Under-represented Minority Faculty in Research Institutions: Exploring the Link between Environment and Wellness

Zambrana’s book, Toxic Ivory Towers, documents the professional work experiences of underrepresented minority faculty members at U.S. universities, addressing the social and economic inequalities that inform their lives.

My work focuses on the institutional experiences of highly educated, historically underrepresented minority groups (URMs)—primarily African Americans, Native Americans, Alaska Natives1, Mexican Americans, and Puerto Ricans —in predominantly White research universities (PWIs). URMs disproportionately experience persistent unequal treatment, racism, microaggressions, and excessive demands for diversity representation and institutional service. Injurious professional experiences in academic environments take a physical and mental health toll on URM faculty, and result in self-policing and (identity) accommodation of behaviors in dress, speech, and management of emotions such as anger and disappointment. These experiences are defined as chronic workplace stressors that contribute to adverse health and mental health conditions, and often to less successful career paths. My research demonstrates that academic institutions perpetuate cultures of (un)health/mental distress.

In my study, I examine the higher education experiences of four URM groups2 who share involuntary historical incorporation into the U.S. (via slavery, colonization, or land acquisition). Their intersectional identities of race, ethnicity, class, and gender are structurally embedded in unequal laws, policies and practices, and stereotypes (marked identity perceptions) in PWIs. Their social status historically has impeded access to the American economic and social opportunity structure.  

My central question is: what are the relationships among workplace stress (role overload and vocational strain), academic organizational climate, mentoring practices, perceived discrimination, coping strategies, and physical and mental health among URM faculty? This research emerged from listening to narratives about mortality and morbidity among early career tenure-track URM faculty over a 20-year period. These questions reflect two national discourses: understanding why low rates of URM representation, low retention rates, and relatively stagnant tenure and promotion rates have persisted over several decades; and examining how the rhetoric of diversity contributes to making PWIs more inequitable and unhealthy places for URM faculty.

In this mixed-methods study of 628 early career URM faculty (with an average age of 42), I explored questions about the participants’ perception of institutional diversity climate, supports within these academic organizations, their sense of belonging, and the impact of their chosen profession on their health and mental well-being. Through the data, I aimed to understand why and how participants selected the professoriate; their perceptions of the diversity climate in their academic institutions; availability of institutional supports, including collegial relationships and mentoring; perceived discrimination; service obligations and commitments; family – work-life balance; reasons to stay or leave academia; and the impact of work stress on their health and mental well-being. The data documented for the first time, in the largest study to date, the lived experiences of URM faculty in PWIs, and confirmed a significant body of narrative scholarship published mainly in the gray literature produced by URM faculty since the 1970s.These data yielded six major themes:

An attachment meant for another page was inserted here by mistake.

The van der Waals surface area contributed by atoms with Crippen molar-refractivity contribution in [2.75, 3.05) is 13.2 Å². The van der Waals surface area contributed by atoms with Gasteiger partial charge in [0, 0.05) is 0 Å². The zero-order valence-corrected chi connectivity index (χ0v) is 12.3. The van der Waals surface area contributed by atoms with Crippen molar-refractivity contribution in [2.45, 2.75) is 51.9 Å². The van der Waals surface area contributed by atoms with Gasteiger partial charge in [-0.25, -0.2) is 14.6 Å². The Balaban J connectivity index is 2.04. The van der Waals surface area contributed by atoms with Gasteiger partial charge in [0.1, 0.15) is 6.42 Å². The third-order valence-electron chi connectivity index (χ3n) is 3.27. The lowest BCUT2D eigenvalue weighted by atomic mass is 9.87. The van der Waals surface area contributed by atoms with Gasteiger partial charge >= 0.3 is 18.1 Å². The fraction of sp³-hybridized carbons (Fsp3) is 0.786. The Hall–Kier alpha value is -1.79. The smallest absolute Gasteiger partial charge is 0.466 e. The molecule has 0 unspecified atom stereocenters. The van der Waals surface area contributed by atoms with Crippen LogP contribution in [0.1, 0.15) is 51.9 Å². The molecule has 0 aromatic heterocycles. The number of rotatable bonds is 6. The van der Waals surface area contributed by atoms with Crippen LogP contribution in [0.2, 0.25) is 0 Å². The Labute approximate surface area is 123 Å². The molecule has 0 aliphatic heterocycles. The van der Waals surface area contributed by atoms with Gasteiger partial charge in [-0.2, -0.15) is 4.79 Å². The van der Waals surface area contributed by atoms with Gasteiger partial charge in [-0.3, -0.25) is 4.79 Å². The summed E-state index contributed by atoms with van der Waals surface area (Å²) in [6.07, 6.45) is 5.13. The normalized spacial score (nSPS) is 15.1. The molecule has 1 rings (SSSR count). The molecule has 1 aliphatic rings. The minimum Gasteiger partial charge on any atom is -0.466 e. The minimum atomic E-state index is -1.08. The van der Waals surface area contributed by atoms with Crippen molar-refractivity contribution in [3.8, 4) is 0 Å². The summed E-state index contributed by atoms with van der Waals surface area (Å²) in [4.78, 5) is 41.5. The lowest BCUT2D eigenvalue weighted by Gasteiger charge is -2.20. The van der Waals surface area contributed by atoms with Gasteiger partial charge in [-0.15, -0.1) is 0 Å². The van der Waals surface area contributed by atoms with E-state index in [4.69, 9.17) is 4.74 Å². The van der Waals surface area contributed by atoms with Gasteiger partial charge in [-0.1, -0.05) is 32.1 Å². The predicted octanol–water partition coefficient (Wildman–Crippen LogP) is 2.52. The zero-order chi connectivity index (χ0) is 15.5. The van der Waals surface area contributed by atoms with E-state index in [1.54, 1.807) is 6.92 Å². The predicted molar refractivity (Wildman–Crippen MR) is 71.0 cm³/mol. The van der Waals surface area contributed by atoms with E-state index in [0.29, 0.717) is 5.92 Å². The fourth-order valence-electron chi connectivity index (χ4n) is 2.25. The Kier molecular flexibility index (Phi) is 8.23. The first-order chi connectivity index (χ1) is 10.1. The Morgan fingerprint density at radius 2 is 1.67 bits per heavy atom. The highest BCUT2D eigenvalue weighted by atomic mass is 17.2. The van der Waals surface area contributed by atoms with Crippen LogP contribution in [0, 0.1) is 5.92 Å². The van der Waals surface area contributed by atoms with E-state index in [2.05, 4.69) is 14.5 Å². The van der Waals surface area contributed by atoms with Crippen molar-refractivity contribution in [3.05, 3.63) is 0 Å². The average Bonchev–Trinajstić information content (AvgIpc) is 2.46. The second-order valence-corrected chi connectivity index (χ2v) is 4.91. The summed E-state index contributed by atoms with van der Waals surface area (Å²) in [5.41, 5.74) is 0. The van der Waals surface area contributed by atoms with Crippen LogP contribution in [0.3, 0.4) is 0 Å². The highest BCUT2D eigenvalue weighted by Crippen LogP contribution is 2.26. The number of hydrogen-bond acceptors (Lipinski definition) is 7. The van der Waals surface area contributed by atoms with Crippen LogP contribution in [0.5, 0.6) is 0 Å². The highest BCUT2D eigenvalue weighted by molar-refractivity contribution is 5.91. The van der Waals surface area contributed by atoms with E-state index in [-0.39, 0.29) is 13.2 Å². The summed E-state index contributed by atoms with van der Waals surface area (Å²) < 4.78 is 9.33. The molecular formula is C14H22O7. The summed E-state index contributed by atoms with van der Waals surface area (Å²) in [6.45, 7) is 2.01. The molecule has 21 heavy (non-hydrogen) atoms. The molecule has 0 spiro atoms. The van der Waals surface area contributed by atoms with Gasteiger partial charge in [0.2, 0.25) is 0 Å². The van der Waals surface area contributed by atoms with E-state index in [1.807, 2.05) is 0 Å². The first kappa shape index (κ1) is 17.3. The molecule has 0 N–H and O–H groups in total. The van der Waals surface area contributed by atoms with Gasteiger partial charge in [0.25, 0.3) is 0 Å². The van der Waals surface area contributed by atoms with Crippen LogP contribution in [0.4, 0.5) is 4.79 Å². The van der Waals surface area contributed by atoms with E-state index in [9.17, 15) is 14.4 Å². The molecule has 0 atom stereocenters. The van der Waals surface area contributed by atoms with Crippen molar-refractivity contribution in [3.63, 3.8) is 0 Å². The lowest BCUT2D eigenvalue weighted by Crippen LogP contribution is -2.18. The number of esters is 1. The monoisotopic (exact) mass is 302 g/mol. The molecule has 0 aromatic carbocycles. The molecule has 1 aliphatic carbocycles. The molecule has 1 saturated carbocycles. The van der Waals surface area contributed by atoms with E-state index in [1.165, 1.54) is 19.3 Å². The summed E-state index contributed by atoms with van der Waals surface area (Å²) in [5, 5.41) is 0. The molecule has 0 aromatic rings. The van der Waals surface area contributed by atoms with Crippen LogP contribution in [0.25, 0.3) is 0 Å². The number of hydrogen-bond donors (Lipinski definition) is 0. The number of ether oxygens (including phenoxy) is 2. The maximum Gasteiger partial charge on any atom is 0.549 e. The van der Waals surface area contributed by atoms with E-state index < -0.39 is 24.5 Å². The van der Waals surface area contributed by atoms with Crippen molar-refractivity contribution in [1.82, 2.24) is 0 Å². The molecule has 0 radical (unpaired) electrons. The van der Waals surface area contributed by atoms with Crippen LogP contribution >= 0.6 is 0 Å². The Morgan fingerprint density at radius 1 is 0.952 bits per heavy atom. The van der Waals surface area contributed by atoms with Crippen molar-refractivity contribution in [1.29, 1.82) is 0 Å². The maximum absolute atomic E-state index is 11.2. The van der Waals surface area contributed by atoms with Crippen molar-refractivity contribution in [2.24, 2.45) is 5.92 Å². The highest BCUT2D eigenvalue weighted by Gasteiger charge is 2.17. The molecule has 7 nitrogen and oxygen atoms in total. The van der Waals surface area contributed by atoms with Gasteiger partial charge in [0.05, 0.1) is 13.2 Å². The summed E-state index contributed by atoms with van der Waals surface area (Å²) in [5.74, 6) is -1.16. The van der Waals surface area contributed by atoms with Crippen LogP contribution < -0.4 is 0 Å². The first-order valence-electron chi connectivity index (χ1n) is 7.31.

• Perceived hostile work environments;
  • Inadequate mentoring;
  • Excessive work demands;
  • Sacrifice of family for work;
  • Discriminatory experiences; and
  • High racial/ethnic and cultural diversity tax.

These experiences constitute excessive workplace stress—including experiences of isolation and tokenism—and take a significant toll on physical conditions (e.g., hypertension, asthma, diabetes, and cardiovascular diseases) and mental well-being (e.g., depression, anxiety, and sleep difficulty). URM faculty are often asked to represent the “diversity” of the institution to external organizations, as well as within the department, school, or college or university at large. Such tokenism leads to excessive service demands. In addition, faculty often feel vulnerable in the classrooms, as students may interrogate their credentials and legitimacy as scholars—due to their race/ethnicity—which can lead to racial assaults in the form of unwarranted negative student evaluations. This dynamic is not acknowledged in tenure and promotion processes.

Furthermore, for those URM faculty whose research agenda addresses social concerns, emphasizes voices of the disadvantaged, and/or includes intervention studies to resolve community challenges, their research is often devalued and considered subjective, non-rigorous science. Another source of reported stress is interpersonal difficulty with colleagues. This was ranked as one of the top three adverse life events, along with limited access to quality mentoring, and the persistent experiencing and witnessing of discriminatory incidents. These data confirm prior studies that report higher education institutions as sites that tolerate policies and practices that perpetuate microaggressions, marginalization, and inadequate mentoring. These practices send negative messages to URM faculty that they do not belong and are not wanted.